She sighed. “Where’s the waffles and maple syrup? That’s what I want. Oh, did you forget the marshmallows and the lemon lime soda?”

“I didn’t forget any of that stuff. I chose not to buy it. You’re three hundred and fifty pounds. I’m not judging you but I think I’d get sick if I ate what you mentioned.”

She shook her head. “Everybody likes waffles! They’re a part of a normal family meal.”

“Natalie, almost everything in that store, especially the frozen foods, have nothing nutritional in them. Even the pizza is made with imitation cheese and the waffles made the pizza look gourmet. The stuff I bought has at least things that I recognize.”

“I don’t care! I want the waffles.”

I shrugged. “If I get you the waffles, which looked really unappetizing to me, I’ll also buy you a vegetable drink because you need something healthy to counterbalance the junk.”

“I don’t like vegetable juice!”

“Have you ever tried it?”


“Then how do you know you don’t like it?”

“I just don’t.”

“Do you like tomatoes?”

“I don’t like any of the stuff you bought.”

“Not even eggs?”

“Eggs are used in lemon meringue pies so I’ll eat the pie but I don’t like eggs or ham.”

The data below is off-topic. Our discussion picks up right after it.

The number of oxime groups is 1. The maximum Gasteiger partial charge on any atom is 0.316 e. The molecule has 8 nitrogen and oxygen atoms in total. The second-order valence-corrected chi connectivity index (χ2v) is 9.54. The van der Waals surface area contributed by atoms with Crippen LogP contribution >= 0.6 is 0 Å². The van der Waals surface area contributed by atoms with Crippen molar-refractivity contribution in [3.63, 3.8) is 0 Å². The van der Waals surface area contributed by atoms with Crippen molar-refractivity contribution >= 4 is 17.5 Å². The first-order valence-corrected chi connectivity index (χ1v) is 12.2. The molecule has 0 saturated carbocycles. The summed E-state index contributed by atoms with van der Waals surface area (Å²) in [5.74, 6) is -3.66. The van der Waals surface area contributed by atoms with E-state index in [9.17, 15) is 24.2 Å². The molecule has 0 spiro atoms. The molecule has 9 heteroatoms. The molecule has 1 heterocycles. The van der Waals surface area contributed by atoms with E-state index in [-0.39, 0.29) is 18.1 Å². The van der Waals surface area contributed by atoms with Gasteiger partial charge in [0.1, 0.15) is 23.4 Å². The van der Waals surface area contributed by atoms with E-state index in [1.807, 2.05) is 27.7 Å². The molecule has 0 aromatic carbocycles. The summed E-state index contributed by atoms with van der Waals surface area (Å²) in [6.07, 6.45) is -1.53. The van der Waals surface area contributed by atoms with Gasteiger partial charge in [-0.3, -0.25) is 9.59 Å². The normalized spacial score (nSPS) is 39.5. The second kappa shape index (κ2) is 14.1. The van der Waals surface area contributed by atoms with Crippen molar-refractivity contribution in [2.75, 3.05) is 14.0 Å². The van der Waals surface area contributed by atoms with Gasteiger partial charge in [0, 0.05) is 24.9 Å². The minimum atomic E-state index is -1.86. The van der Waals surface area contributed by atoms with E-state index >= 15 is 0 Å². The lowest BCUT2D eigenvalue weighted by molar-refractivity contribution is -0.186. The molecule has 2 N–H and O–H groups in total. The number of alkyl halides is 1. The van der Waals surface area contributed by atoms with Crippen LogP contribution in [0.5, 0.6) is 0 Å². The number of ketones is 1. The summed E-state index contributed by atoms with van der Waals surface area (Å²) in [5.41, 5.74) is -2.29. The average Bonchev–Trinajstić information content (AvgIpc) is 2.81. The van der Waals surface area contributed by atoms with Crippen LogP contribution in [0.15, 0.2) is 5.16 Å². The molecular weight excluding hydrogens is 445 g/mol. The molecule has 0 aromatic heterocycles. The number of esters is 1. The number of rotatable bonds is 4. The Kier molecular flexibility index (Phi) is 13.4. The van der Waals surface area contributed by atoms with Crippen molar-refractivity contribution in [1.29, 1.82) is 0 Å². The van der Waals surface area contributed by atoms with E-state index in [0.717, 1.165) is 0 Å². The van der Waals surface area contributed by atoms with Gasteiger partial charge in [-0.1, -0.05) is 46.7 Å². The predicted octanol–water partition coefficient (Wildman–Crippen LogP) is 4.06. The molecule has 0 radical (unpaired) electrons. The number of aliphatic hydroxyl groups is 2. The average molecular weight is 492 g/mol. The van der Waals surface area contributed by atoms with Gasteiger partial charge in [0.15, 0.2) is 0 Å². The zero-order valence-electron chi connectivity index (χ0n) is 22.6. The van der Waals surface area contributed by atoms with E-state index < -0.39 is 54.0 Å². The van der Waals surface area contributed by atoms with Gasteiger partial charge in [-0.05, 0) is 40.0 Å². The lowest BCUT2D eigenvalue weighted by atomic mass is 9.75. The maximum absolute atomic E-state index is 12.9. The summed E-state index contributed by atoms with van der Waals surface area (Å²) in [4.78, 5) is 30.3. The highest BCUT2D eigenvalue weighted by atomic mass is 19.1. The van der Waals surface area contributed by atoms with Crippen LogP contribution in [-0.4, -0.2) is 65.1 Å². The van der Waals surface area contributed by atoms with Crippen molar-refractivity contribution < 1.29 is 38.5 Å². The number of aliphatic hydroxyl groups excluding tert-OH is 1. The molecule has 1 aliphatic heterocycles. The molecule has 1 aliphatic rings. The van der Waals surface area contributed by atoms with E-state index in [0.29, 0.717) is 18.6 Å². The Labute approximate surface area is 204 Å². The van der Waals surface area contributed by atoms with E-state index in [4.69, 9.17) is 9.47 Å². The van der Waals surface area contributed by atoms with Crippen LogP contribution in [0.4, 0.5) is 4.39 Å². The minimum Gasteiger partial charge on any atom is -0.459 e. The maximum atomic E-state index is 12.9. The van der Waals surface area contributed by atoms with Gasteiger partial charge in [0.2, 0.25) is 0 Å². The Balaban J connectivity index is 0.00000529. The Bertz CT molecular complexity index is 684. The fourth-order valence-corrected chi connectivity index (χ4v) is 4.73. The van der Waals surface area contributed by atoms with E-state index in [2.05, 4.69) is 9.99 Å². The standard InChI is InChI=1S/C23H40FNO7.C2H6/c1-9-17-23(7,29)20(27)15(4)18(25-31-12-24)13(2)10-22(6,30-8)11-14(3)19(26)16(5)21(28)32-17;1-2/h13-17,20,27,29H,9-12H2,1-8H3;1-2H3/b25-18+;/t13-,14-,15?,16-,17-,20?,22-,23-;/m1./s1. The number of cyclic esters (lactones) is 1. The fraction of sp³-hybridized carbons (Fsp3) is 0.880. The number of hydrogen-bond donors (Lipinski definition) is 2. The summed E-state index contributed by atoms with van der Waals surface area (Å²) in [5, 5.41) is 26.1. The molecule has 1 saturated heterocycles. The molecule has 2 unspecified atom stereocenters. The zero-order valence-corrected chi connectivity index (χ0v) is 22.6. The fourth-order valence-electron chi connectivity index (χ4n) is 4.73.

I sighed. “So, if I buy the waffles, you don’t want ham with them?”

“Only the waffles.”

“Ham goes well with waffles.”

“I don’t want it!”

“Okay. I’ll get waffles for you but I’ll eat what I brought. I’ll spice up my meal with some black pepper if there’s any on the shelf.”

“I don’t know. I don’t cook. I don’t like black pepper, though.”

I shook my head. “You don’t have to put pepper on your food.”

She sneered. “I don’t want you to put it on yours, either.”

“Why not?”

“I want you to eat what I eat. That’s how our family does it! We all eat the same things.”

“I’m not going to eat those horrible waffles. At least let me go to the regular supermarket and get a better brand of them.”

“No! I don’t like the flavor of those other brands! My father gets the good stuff at the dollar store.”

I became fed up and said, “Damn it! Okay, I’ll eat those stupid waffles with you but I’m putting pepper on them!”

She screamed.